The gist of the case is the allegation that these men, and one of their wives, conspired to aid al Qaeda by traveling to Afghanistan to become soldiers for the terrorist group. There is also a claim one of the defendants, al Saoub, who is at bay, raised money for terrorist activities while living in the United States.

The evidence against the defendants was gathered using a paid informant, gossip from neighbors and, in the later months, FBI agents who rented an apartment in the complex where Battle and Lewis lived. It is alleged the six men traveled to China in the fall of 2001 in hope of reaching Afghanistan from there. They were unable to do so and returned to their normal lives in the U.S. Lewis, the only woman involved, is considered a conspirator because she wired small increments of money to Battle while he was in China. There are also reportedly computer records in which the couple obliquely refer to helping Osama bin Laden.

The most vulnerable member of the group is its "mighty mouth," Jeffrey Battle. He is said to have talked to neighbors about supporting bin Laden, to the informant extensively in recorded conversations and to federal officials after they were arrested, implicating the others. Who is Jeff Battle? From a fractured family in Houston, he moved to the Pacific Northwest about five years ago, to be near an uncle who had converted to Islam, a process he was engaged in. Soon after, he sent for Lewis, who was in Houston, to join him. She also converted to Islam. They were subsequently married and civilly divorced, though they continued to live together. The couple was rearing Battle's child by another woman, Ibrahim, now five. They worked at low-paying jobs, including as aides in a nursing home. Neighbors say they were so poor there was little furniture in their apartment, not even a bed. The Feds say Battle has bragged of a desire to blow up synagogues, shoot numerous people and other extreme acts. The most noticeable aspect of that description is its grandiosity. The man who could not afford a bed imagined himself to be quite powerful if the allegations are true. The closest the members of the group ever came to shooting anyone was target practice in a rural area that got them, dark, bearded men attired in robes, noticed by local police.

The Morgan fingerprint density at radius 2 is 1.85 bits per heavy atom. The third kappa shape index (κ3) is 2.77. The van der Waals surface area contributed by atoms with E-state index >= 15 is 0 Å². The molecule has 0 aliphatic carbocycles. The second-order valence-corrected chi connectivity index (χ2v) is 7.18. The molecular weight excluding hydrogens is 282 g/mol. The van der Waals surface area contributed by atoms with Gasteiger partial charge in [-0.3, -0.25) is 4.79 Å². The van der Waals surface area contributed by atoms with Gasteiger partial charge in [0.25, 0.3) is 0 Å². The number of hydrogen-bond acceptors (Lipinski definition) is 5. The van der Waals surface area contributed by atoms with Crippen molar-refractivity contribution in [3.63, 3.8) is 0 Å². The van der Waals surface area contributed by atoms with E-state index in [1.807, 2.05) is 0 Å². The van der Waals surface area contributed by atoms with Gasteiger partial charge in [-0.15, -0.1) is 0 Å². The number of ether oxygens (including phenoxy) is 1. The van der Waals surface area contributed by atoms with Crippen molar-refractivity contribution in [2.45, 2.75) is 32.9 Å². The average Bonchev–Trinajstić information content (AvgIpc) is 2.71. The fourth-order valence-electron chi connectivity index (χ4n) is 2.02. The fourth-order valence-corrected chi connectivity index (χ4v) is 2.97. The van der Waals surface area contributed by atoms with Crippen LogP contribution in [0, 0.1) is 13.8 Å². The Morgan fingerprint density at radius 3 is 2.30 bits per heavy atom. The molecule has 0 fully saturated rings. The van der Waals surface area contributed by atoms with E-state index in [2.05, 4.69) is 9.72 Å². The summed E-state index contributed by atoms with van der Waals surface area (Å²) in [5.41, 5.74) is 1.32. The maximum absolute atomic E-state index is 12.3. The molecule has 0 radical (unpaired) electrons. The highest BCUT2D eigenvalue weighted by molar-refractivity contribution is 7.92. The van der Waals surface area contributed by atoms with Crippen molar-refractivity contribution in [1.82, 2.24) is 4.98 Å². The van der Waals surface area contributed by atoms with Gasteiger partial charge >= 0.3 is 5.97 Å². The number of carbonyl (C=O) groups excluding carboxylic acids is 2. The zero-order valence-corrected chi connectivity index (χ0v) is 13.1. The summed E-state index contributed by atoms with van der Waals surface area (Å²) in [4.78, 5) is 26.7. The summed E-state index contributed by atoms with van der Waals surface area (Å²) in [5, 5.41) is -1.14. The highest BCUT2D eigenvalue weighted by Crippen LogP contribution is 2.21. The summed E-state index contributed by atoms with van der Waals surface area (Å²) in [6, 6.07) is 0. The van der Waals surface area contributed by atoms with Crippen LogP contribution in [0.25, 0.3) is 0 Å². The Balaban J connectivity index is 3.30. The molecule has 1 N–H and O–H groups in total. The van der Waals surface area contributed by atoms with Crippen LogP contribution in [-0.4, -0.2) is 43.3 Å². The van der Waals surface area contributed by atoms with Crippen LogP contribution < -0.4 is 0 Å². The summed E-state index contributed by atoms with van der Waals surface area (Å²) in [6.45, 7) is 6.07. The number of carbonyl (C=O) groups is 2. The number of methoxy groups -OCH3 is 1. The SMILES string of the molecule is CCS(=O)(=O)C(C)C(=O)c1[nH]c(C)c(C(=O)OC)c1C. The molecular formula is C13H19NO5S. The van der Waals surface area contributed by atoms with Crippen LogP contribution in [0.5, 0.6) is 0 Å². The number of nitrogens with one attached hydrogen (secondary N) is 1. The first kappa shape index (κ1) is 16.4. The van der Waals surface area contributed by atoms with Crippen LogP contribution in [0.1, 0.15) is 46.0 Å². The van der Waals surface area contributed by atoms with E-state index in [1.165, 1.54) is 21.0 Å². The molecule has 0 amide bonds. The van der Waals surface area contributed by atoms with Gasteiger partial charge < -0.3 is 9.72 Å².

Other cases involving alleged terrorists that have come to trial so far include:

Illinois: Enaam Arnaout, executive director of the Benevolence International Foundation, pleaded guilty Feb. 10 to charges of defrauding donors by funding jihad fighters in Chechnya and Bosnia. Arnaout admitted using his charity?s money to buy boots, uniforms and tents for the fighters.    

Massachusetts: On Jan. 22, Richard Reid pleaded guilty to charges of trying to blow up a trans-Atlantic flight with explosives hidden in his shoes. The government alleged that Reid was trained by al-Qaida.    

New York: Four of six alleged Lackawanna terror cell defendants pleaded guilty to charges of providing material support to al-Qaida. The four admitted raising money for al-Qaida and attending the organization?s training camps in Afghanistan.    

North Carolina: Two Lebanese brothers, Mohammad Hammoud and Chawki Hammoud, were convicted by a federal jury on June 21, 2002, of smuggling millions of dollars? worth of cigarettes to raise money for Hezbollah, the Lebanon-based terrorist organization.  

 Washington: Seattle Islamic activist James Ujaama pleaded guilty April 14 to charges of conspiracy to support al-Qaeda. As part of a plea deal, Ujaama has agreed to testify against Abu Hamza al-Masri, a radical London cleric alleged to be one of Europe?s top recruiters of terrorists.

The previous Portland 'al Qaida in America' case started out with a bang and ended with a whimper. An imam, Sheik Mohamed Abdirahman Kariye was initially accused of trying to leave the U.S. to escape terrorism charges and having explosives residue on his luggage. He was eventually convicted of using false identification to obtain medical benefits and placed on probation.

Lewis was recently released on bail.

posted by J. | 10:49 AM